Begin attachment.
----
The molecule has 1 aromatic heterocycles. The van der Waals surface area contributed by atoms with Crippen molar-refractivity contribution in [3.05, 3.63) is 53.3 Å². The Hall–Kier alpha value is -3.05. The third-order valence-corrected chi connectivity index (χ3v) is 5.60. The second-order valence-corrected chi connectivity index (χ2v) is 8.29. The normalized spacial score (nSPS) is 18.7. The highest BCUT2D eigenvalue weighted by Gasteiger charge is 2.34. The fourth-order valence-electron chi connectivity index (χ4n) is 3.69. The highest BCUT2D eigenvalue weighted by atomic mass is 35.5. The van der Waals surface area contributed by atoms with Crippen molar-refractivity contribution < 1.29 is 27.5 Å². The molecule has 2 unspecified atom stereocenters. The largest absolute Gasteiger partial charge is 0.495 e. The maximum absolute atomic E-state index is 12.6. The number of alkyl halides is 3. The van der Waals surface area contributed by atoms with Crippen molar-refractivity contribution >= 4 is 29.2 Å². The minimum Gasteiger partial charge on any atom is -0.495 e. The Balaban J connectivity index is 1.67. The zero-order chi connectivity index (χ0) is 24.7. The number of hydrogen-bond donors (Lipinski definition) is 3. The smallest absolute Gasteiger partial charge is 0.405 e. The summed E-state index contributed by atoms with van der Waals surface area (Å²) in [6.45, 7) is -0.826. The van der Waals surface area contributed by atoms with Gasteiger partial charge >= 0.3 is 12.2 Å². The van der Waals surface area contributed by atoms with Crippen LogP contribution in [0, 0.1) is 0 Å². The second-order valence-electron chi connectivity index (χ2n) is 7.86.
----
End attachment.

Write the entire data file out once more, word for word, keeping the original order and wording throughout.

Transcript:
The molecule has 1 aromatic heterocycles. The van der Waals surface area contributed by atoms with Crippen molar-refractivity contribution in [3.05, 3.63) is 53.3 Å². The Hall–Kier alpha value is -3.05. The third-order valence-corrected chi connectivity index (χ3v) is 5.60. The second-order valence-corrected chi connectivity index (χ2v) is 8.29. The normalized spacial score (nSPS) is 18.7. The highest BCUT2D eigenvalue weighted by Gasteiger charge is 2.34. The fourth-order valence-electron chi connectivity index (χ4n) is 3.69. The highest BCUT2D eigenvalue weighted by atomic mass is 35.5. The van der Waals surface area contributed by atoms with Crippen molar-refractivity contribution < 1.29 is 27.5 Å². The molecule has 2 unspecified atom stereocenters. The largest absolute Gasteiger partial charge is 0.495 e. The maximum absolute atomic E-state index is 12.6. The number of alkyl halides is 3. The van der Waals surface area contributed by atoms with Crippen molar-refractivity contribution >= 4 is 29.2 Å². The minimum Gasteiger partial charge on any atom is -0.495 e. The Balaban J connectivity index is 1.67. The zero-order chi connectivity index (χ0) is 24.7. The number of hydrogen-bond donors (Lipinski definition) is 3. The smallest absolute Gasteiger partial charge is 0.405 e. The summed E-state index contributed by atoms with van der Waals surface area (Å²) in [6.45, 7) is -0.826. The van der Waals surface area contributed by atoms with Gasteiger partial charge >= 0.3 is 12.2 Å². The van der Waals surface area contributed by atoms with Crippen LogP contribution in [0, 0.1) is 0 Å². The second-order valence-electron chi connectivity index (χ2n) is 7.86.